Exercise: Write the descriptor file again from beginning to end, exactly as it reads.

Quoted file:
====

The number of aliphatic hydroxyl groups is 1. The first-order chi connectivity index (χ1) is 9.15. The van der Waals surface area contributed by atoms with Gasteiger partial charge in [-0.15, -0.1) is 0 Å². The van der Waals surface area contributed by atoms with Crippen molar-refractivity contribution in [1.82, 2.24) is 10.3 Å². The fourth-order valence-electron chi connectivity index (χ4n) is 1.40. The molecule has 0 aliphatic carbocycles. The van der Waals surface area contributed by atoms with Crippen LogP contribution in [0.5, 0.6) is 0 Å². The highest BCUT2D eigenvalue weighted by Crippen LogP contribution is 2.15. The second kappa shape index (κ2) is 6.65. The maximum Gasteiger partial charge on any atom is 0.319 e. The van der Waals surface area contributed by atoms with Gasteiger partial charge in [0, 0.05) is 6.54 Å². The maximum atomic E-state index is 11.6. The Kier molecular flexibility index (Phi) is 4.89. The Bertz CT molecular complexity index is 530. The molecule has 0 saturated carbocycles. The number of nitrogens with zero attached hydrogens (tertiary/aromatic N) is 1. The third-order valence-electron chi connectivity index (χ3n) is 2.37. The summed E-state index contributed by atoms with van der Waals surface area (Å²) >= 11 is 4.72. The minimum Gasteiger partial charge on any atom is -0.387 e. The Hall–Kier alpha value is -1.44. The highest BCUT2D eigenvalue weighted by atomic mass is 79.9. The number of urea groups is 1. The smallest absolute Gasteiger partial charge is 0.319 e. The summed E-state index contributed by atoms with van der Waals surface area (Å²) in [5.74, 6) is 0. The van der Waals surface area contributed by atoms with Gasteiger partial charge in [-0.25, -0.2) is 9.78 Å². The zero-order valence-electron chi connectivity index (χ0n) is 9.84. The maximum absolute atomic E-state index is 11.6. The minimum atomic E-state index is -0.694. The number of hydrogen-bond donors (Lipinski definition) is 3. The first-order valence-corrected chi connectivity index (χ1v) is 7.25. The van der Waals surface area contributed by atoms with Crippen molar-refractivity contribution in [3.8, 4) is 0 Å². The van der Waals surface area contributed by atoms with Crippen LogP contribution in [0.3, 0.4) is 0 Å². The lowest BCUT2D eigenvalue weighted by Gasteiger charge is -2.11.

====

The number of aliphatic hydroxyl groups is 1. The first-order chi connectivity index (χ1) is 9.15. The van der Waals surface area contributed by atoms with Gasteiger partial charge in [-0.15, -0.1) is 0 Å². The van der Waals surface area contributed by atoms with Crippen molar-refractivity contribution in [1.82, 2.24) is 10.3 Å². The fourth-order valence-electron chi connectivity index (χ4n) is 1.40. The molecule has 0 aliphatic carbocycles. The van der Waals surface area contributed by atoms with Crippen LogP contribution in [0.5, 0.6) is 0 Å². The highest BCUT2D eigenvalue weighted by Crippen LogP contribution is 2.15. The second kappa shape index (κ2) is 6.65. The maximum Gasteiger partial charge on any atom is 0.319 e. The van der Waals surface area contributed by atoms with Gasteiger partial charge in [0, 0.05) is 6.54 Å². The maximum atomic E-state index is 11.6. The Kier molecular flexibility index (Phi) is 4.89. The Bertz CT molecular complexity index is 530. The molecule has 0 saturated carbocycles. The number of nitrogens with zero attached hydrogens (tertiary/aromatic N) is 1. The third-order valence-electron chi connectivity index (χ3n) is 2.37. The summed E-state index contributed by atoms with van der Waals surface area (Å²) >= 11 is 4.72. The minimum Gasteiger partial charge on any atom is -0.387 e. The Hall–Kier alpha value is -1.44. The highest BCUT2D eigenvalue weighted by atomic mass is 79.9. The number of urea groups is 1. The smallest absolute Gasteiger partial charge is 0.319 e. The summed E-state index contributed by atoms with van der Waals surface area (Å²) in [5.74, 6) is 0. The van der Waals surface area contributed by atoms with Gasteiger partial charge in [-0.25, -0.2) is 9.78 Å². The zero-order valence-electron chi connectivity index (χ0n) is 9.84. The maximum absolute atomic E-state index is 11.6. The minimum atomic E-state index is -0.694. The number of hydrogen-bond donors (Lipinski definition) is 3. The first-order valence-corrected chi connectivity index (χ1v) is 7.25. The van der Waals surface area contributed by atoms with Crippen molar-refractivity contribution in [3.8, 4) is 0 Å². The van der Waals surface area contributed by atoms with Crippen LogP contribution in [0.3, 0.4) is 0 Å². The lowest BCUT2D eigenvalue weighted by Gasteiger charge is -2.11.